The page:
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A sample from the first:
Eurogamer: The list of people who have publicly stated they are leaving CCP reads like a Who's Who of Eve's community history and are popular figures with players. How does their departure tie in with CCP's renewed commitment to engaging with its community?
Hilmar PÃ©tursson: A lot of great people are leaving the company through this process, famous or otherwise. The people who are recognised members of the community get more of a spotlight but there are a lot of people leaving CCP at this juncture. How it relates to the community - that is part of the restructuring, our community division has been spread around the globe and has had a lot of good contact with the community. But we've not been as effective. By centralising customer support and community, we have more people doing community work than we did before. Being co-located with the developers allows the information within the community groups to have a much more direct effect on the development process.
PÃ©tursson offered a frank and personally accountable perspective on the problems facing CCP. The structural situation made it very hard for the development side to hear the feedback from the players via the community teams and revamp plans based on it. It wasn't that the teams elsewhere were negligent or were "bad" community advocates. In fact, they consistently went above and beyond the call of duty in that regard, were experts at remote communication, and performed very well in such difficult circumstances. There's now an even quicker feedback loop between the playerbase and the development team. That's crucial for a game like Eve where the players make the content and it's important for the "playerbase experts" to have that unfettered access.
A lot of the mistakes we made over the summer were known quite well within our community groups, but they were not getting through to the people making the decisions due to not being co-located with them.
Eurogamer: What impact do these changes have on World of Darkness? Is there still a roadmap for its development and eventual release?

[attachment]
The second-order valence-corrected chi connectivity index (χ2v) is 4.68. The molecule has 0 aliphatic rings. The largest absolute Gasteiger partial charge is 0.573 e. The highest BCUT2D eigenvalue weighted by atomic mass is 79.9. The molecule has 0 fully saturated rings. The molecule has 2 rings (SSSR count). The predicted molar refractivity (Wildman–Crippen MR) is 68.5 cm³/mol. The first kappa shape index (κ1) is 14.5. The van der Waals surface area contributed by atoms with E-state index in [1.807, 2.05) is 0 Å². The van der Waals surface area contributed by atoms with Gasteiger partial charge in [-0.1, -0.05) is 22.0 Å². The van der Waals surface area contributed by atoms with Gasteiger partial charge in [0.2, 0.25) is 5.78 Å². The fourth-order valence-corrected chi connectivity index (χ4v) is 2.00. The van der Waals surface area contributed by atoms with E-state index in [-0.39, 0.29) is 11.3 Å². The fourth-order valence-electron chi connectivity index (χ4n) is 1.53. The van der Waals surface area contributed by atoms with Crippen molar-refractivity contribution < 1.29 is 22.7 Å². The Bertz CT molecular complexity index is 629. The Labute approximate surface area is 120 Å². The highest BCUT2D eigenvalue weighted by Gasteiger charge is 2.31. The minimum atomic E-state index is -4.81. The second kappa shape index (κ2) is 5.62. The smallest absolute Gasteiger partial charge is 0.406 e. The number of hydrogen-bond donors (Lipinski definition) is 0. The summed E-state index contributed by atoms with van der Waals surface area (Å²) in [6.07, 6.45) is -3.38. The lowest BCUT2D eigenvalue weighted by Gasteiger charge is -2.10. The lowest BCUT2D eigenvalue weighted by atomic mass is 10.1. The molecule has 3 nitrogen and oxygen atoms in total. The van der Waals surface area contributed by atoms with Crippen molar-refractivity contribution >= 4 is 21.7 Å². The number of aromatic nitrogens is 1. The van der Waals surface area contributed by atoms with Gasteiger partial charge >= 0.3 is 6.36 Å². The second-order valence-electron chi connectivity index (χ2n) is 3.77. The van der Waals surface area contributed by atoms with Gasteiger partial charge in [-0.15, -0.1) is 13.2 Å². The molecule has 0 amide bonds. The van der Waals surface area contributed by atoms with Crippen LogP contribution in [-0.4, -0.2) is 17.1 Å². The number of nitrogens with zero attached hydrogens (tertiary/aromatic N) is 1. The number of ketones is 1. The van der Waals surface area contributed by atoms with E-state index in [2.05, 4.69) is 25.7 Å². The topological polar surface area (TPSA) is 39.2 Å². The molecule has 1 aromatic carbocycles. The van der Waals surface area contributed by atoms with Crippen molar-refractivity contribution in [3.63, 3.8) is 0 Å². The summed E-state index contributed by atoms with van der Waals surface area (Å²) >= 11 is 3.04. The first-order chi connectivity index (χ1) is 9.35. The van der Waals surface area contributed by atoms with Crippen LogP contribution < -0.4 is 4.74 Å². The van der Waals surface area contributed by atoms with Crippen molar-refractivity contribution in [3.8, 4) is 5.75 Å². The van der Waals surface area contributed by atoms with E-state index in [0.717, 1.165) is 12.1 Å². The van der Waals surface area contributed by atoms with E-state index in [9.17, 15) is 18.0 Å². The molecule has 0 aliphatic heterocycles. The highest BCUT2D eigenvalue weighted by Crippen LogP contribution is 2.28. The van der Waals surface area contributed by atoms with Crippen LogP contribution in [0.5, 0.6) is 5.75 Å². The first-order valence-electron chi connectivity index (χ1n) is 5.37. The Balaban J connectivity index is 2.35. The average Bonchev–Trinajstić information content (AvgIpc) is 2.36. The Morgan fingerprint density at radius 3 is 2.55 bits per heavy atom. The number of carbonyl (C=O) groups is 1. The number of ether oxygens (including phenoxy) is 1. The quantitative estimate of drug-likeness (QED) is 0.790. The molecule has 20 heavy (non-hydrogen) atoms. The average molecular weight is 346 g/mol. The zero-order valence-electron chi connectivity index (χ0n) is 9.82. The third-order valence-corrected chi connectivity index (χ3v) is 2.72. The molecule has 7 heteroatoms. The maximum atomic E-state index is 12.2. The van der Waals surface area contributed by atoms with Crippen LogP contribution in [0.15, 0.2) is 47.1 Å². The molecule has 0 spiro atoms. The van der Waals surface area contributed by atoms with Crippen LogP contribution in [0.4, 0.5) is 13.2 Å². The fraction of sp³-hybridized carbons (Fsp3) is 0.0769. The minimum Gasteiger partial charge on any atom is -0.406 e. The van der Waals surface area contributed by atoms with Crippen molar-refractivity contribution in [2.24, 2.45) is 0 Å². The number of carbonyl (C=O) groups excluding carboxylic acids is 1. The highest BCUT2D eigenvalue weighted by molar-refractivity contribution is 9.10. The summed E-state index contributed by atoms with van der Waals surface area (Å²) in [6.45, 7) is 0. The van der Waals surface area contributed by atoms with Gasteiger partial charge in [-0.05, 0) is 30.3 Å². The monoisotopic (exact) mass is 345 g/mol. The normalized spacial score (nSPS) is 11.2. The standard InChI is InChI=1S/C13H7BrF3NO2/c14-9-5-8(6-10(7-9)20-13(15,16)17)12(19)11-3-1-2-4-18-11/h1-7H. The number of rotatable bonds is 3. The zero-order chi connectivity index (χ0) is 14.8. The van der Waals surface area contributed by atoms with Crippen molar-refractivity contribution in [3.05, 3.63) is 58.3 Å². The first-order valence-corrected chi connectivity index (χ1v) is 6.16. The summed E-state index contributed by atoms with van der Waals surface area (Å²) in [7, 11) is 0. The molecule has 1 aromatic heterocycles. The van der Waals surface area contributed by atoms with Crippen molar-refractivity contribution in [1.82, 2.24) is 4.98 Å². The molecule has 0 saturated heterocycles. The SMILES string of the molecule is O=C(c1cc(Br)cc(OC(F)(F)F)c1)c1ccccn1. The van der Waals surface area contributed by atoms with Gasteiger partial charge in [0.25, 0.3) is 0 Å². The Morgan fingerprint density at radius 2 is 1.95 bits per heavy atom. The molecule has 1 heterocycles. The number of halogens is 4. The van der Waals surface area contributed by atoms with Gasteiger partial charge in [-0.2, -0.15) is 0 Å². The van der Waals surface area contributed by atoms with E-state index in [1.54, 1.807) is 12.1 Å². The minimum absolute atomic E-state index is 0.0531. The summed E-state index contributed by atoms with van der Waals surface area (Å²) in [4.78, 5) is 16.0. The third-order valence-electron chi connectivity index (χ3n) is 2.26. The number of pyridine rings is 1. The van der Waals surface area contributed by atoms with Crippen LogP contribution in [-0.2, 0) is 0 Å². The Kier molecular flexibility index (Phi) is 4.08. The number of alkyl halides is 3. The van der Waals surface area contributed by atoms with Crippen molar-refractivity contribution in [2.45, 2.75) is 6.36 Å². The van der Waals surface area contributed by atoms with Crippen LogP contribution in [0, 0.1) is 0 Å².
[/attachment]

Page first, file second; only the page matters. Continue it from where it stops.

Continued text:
Hilmar PÃ©tursson: World of Darkness is now a smaller team. As we now really need to focus on Eve and Dust, we have a smaller team than before and it's less coupled into our development process. We were running a very integrated plan which led to a lot of energy being spent on coordination, which drew energy out of actual proper value being generated. We're hoping that by focusing the company more, we have a better chance to make progress - especially on Dust and Eve.
And from the latter:
PCG: So why exactly did you think that virtual goods were something that EVE specifically of all games needed? I mean, EVE's not a garden variety MMO. So why try to shove a square peg into a round hole?
KT: I think it's just becoming such a common part of gaming. We see a lot of free-to-play games. A lot of other MMOs are free-to-play now. Virtual goods and character customization are just becoming very standard parts of gaming. And we thought that they'd kind of enrich the environment. And I think they could. The problem was that we were doing it for the first time, and it just didn't go as it well as it did for some companies who've been at this for years. We didn't have the experience to do it properly.
We screwed that up a bit, but we just see so many games where people react positively to being able to customize their character. We thought it'd be a natural fit for the Incarna expansion.
PCG: So you followed the crowd, basically. Is this a cautionary tale, then? Is it good example of why the gaming industry is headed down a dangerous road if it keeps sticking to (me-too) mechanics and ideas?
KT: I think for us, the devil was in the details. Like, we're doing Dust, the shooter. And one of the things that's really apparent for us is that we've benefitted from having EVE people come work on it. But also, we've brought on FPS people, because building an FPS if you're used to making a slow-paced space MMO is a massive challenge.
We might have taken it a bit too lightly with the virtual goods [in EVE proper], because it's actually the same. If you don't know how to do virtual goods well, you have people who are kind of just guessing. And, of course, we had surveys made and we talked to some people; we kind of tried to bring people in. But at the end of the day, I don't think virtual goods are inherently bad. I just don't think we did the implementation well enough.